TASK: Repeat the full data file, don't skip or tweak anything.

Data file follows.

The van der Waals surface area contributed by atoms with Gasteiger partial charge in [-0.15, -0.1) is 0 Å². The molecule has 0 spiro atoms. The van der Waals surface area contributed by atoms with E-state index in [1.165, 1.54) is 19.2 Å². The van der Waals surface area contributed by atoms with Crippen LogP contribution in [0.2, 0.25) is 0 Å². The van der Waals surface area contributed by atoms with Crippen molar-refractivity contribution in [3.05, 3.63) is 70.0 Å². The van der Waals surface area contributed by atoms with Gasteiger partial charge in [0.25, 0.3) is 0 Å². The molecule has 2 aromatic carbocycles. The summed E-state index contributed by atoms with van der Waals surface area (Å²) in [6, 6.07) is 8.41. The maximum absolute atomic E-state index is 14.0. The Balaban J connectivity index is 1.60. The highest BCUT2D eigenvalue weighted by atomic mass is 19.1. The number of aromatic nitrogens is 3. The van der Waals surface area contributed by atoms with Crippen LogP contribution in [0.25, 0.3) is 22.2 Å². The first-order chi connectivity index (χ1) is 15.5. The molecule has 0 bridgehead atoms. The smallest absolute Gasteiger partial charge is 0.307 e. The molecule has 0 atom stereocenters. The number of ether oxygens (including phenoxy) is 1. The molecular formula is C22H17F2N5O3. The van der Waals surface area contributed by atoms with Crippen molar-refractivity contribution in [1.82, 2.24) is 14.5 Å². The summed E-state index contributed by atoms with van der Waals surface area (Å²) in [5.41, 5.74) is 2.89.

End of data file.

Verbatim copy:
The van der Waals surface area contributed by atoms with Gasteiger partial charge in [-0.15, -0.1) is 0 Å². The molecule has 0 spiro atoms. The van der Waals surface area contributed by atoms with E-state index in [1.165, 1.54) is 19.2 Å². The van der Waals surface area contributed by atoms with Crippen LogP contribution in [0.2, 0.25) is 0 Å². The van der Waals surface area contributed by atoms with Crippen molar-refractivity contribution in [3.05, 3.63) is 70.0 Å². The van der Waals surface area contributed by atoms with Gasteiger partial charge in [0.25, 0.3) is 0 Å². The molecule has 2 aromatic carbocycles. The summed E-state index contributed by atoms with van der Waals surface area (Å²) in [6, 6.07) is 8.41. The maximum absolute atomic E-state index is 14.0. The Balaban J connectivity index is 1.60. The highest BCUT2D eigenvalue weighted by atomic mass is 19.1. The number of aromatic nitrogens is 3. The van der Waals surface area contributed by atoms with Crippen LogP contribution in [0.25, 0.3) is 22.2 Å². The first-order chi connectivity index (χ1) is 15.5. The molecule has 0 bridgehead atoms. The smallest absolute Gasteiger partial charge is 0.307 e. The molecule has 0 atom stereocenters. The number of ether oxygens (including phenoxy) is 1. The molecular formula is C22H17F2N5O3. The van der Waals surface area contributed by atoms with Crippen molar-refractivity contribution in [1.82, 2.24) is 14.5 Å². The summed E-state index contributed by atoms with van der Waals surface area (Å²) in [5.41, 5.74) is 2.89.